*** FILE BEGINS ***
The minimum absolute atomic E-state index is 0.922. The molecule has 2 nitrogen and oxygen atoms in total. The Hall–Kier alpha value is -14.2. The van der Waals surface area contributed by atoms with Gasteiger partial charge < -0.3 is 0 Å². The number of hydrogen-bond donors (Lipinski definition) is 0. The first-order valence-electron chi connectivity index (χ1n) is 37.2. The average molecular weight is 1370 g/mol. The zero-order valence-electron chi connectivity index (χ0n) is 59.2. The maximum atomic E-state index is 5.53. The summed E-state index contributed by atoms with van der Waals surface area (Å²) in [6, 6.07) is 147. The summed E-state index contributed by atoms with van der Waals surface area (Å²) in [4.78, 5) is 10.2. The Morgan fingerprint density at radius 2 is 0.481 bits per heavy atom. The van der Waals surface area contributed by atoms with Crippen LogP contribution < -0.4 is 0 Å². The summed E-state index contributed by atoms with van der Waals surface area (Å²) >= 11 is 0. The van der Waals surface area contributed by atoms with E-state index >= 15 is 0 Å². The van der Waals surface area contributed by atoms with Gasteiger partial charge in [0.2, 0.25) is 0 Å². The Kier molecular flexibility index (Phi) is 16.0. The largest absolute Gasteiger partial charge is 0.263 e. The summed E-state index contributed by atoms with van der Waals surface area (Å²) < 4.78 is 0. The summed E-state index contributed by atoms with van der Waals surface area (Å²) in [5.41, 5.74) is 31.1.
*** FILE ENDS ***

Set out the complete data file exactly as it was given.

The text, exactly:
The minimum absolute atomic E-state index is 0.922. The molecule has 2 nitrogen and oxygen atoms in total. The Hall–Kier alpha value is -14.2. The van der Waals surface area contributed by atoms with Gasteiger partial charge < -0.3 is 0 Å². The number of hydrogen-bond donors (Lipinski definition) is 0. The first-order valence-electron chi connectivity index (χ1n) is 37.2. The average molecular weight is 1370 g/mol. The zero-order valence-electron chi connectivity index (χ0n) is 59.2. The maximum atomic E-state index is 5.53. The summed E-state index contributed by atoms with van der Waals surface area (Å²) in [6, 6.07) is 147. The summed E-state index contributed by atoms with van der Waals surface area (Å²) in [4.78, 5) is 10.2. The Morgan fingerprint density at radius 2 is 0.481 bits per heavy atom. The van der Waals surface area contributed by atoms with Crippen LogP contribution < -0.4 is 0 Å². The summed E-state index contributed by atoms with van der Waals surface area (Å²) >= 11 is 0. The van der Waals surface area contributed by atoms with E-state index >= 15 is 0 Å². The van der Waals surface area contributed by atoms with Gasteiger partial charge in [0.2, 0.25) is 0 Å². The Kier molecular flexibility index (Phi) is 16.0. The largest absolute Gasteiger partial charge is 0.263 e. The summed E-state index contributed by atoms with van der Waals surface area (Å²) < 4.78 is 0. The summed E-state index contributed by atoms with van der Waals surface area (Å²) in [5.41, 5.74) is 31.1.